This Classic PS1 Sci-Fi RPG Is Getting A Stunning 2.5D Remake
Gaming

This Classic PS1 Sci-Fi RPG Is Getting A Stunning 2.5D Remake


Screenshot: Square Enix / Kotaku

Star Ocean: The Second Story was originally released on PlayStation back in 1999. Now it’s back by way of a 2.5D remaster in the style of Octopath Traveler and Triangle Strategy. It’s a revival that the best game in an uneven and often overlooked sci-fi RPG series deserves.

Coming to PlayStation 5/4 and Nintendo Switch on November 2 (with a physical edition), Star Ocean: Second Story R is a graphical overhaul of the 40-hour epic about a Star Trek-like space cadet trapped on an alien planet that’s about to be destroyed by another planet. It appears to be a scene for scene replica, but with a 2.5D presentation that casts the pixel art sprites against 3D environments. Beautiful character portraits also now accompany every conversation, of which the game has thousands.

It seems like the voice performances might be new as well, rather than being borrowed from the PlayStation Portable port of the game. Square Enix also hints at a new “Breaking” battle mechanic where players can stagger enemies to deal extra damage in follow-up all-out assaults.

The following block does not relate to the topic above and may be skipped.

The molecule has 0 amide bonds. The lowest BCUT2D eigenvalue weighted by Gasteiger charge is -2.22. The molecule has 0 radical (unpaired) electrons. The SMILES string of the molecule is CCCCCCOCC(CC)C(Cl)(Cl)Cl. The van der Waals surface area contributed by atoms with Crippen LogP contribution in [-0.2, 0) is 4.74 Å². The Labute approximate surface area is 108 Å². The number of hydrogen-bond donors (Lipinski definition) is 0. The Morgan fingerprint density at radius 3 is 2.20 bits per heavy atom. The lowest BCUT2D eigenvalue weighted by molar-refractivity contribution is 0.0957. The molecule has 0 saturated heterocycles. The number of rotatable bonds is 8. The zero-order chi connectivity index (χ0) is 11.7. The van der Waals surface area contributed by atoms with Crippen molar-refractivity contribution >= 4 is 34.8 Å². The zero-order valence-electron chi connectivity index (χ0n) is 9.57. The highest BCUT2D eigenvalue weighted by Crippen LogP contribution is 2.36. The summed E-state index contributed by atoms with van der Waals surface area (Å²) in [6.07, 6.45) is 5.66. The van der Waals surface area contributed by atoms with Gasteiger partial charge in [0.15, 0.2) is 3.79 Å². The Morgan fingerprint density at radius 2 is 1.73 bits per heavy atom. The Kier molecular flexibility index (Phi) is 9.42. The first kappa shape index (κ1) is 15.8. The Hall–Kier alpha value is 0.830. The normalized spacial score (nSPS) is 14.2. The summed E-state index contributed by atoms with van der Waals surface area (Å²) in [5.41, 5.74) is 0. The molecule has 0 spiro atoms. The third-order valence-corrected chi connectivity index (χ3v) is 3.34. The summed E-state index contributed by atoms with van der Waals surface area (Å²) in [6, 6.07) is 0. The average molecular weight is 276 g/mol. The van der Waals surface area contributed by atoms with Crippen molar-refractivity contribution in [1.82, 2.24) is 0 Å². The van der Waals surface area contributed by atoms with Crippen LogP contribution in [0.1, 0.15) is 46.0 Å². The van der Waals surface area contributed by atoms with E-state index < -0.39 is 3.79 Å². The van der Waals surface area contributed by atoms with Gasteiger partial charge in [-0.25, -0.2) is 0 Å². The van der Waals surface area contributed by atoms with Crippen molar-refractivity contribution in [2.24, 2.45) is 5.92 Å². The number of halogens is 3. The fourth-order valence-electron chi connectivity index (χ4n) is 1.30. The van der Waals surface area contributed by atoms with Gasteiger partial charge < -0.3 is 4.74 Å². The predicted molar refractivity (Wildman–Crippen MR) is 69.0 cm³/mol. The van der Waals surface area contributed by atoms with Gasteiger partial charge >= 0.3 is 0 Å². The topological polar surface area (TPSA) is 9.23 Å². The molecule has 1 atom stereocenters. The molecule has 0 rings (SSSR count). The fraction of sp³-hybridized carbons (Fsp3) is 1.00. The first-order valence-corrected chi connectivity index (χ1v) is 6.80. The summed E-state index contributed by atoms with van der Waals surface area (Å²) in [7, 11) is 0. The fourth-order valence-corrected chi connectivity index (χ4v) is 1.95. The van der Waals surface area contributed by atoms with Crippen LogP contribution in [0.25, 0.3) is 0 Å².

The Star Ocean series is known for its dual protagonists and branching character paths, with players deciding who to recruit and who to forgo as relationships are deepened through side quests and optional dialogue scenes. The Second Story in particular boasted dozens of different endings, and while some only had minor differences, a few demonstrated meaningful consequences based on your decisions in the game.

But more than anything else, Star Ocean 2 had the best balance of sprawling RPG plots, frenetic real-time combat, and granular crafting systems. Toward the end of the game you can turn your roster into an eight-piece orchestra to summon a super powerful side boss. The games became more unwieldy as the series continued, perhaps due to a combination of dwindling resources and higher expectations as graphical fidelity on new consoles improved.

The most recent game, last year’s Star Ocean: The Divine Force, was actually mostly fine, a drastic improvement from the prior couple of games even if it might not ultimately be enough to compete with Square Enix’s other juggernaut RPG franchises. And that’s fine. I’d rather have a beautiful 2.5D overhaul of the best game in the series anyway.





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